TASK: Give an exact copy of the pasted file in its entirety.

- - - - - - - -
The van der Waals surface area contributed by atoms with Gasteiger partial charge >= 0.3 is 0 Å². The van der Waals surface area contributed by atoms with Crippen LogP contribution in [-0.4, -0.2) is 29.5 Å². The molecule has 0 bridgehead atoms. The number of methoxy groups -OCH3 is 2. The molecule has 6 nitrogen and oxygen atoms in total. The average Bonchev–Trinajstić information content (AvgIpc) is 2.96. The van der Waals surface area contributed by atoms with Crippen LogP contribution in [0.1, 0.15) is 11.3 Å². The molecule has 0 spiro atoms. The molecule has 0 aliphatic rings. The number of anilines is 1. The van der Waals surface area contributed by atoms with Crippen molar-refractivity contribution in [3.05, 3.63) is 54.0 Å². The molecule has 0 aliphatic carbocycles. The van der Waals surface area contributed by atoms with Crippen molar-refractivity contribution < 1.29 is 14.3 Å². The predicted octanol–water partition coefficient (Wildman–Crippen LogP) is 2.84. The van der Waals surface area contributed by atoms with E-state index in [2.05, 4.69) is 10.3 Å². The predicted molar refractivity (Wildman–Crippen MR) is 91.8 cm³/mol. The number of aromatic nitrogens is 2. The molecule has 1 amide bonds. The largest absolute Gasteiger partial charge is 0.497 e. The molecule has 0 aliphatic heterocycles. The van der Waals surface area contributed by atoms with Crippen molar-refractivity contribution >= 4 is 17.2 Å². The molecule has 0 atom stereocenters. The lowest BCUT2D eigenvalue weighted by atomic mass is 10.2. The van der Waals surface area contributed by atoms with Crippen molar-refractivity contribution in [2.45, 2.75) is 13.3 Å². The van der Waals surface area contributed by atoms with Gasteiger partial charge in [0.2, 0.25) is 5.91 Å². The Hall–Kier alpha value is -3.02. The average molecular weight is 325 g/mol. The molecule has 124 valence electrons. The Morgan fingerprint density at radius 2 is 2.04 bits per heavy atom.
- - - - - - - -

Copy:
The van der Waals surface area contributed by atoms with Gasteiger partial charge >= 0.3 is 0 Å². The van der Waals surface area contributed by atoms with Crippen LogP contribution in [-0.4, -0.2) is 29.5 Å². The molecule has 0 bridgehead atoms. The number of methoxy groups -OCH3 is 2. The molecule has 6 nitrogen and oxygen atoms in total. The average Bonchev–Trinajstić information content (AvgIpc) is 2.96. The van der Waals surface area contributed by atoms with Crippen LogP contribution in [0.1, 0.15) is 11.3 Å². The molecule has 0 spiro atoms. The molecule has 0 aliphatic rings. The number of anilines is 1. The van der Waals surface area contributed by atoms with Crippen molar-refractivity contribution in [3.05, 3.63) is 54.0 Å². The molecule has 0 aliphatic carbocycles. The van der Waals surface area contributed by atoms with Crippen molar-refractivity contribution < 1.29 is 14.3 Å². The predicted octanol–water partition coefficient (Wildman–Crippen LogP) is 2.84. The van der Waals surface area contributed by atoms with E-state index in [2.05, 4.69) is 10.3 Å². The predicted molar refractivity (Wildman–Crippen MR) is 91.8 cm³/mol. The number of aromatic nitrogens is 2. The molecule has 1 amide bonds. The largest absolute Gasteiger partial charge is 0.497 e. The molecule has 0 aliphatic heterocycles. The van der Waals surface area contributed by atoms with Crippen molar-refractivity contribution >= 4 is 17.2 Å². The molecule has 0 atom stereocenters. The lowest BCUT2D eigenvalue weighted by atomic mass is 10.2. The van der Waals surface area contributed by atoms with Crippen molar-refractivity contribution in [2.45, 2.75) is 13.3 Å². The van der Waals surface area contributed by atoms with Gasteiger partial charge in [0.2, 0.25) is 5.91 Å². The Hall–Kier alpha value is -3.02. The average molecular weight is 325 g/mol. The molecule has 124 valence electrons. The Morgan fingerprint density at radius 2 is 2.04 bits per heavy atom.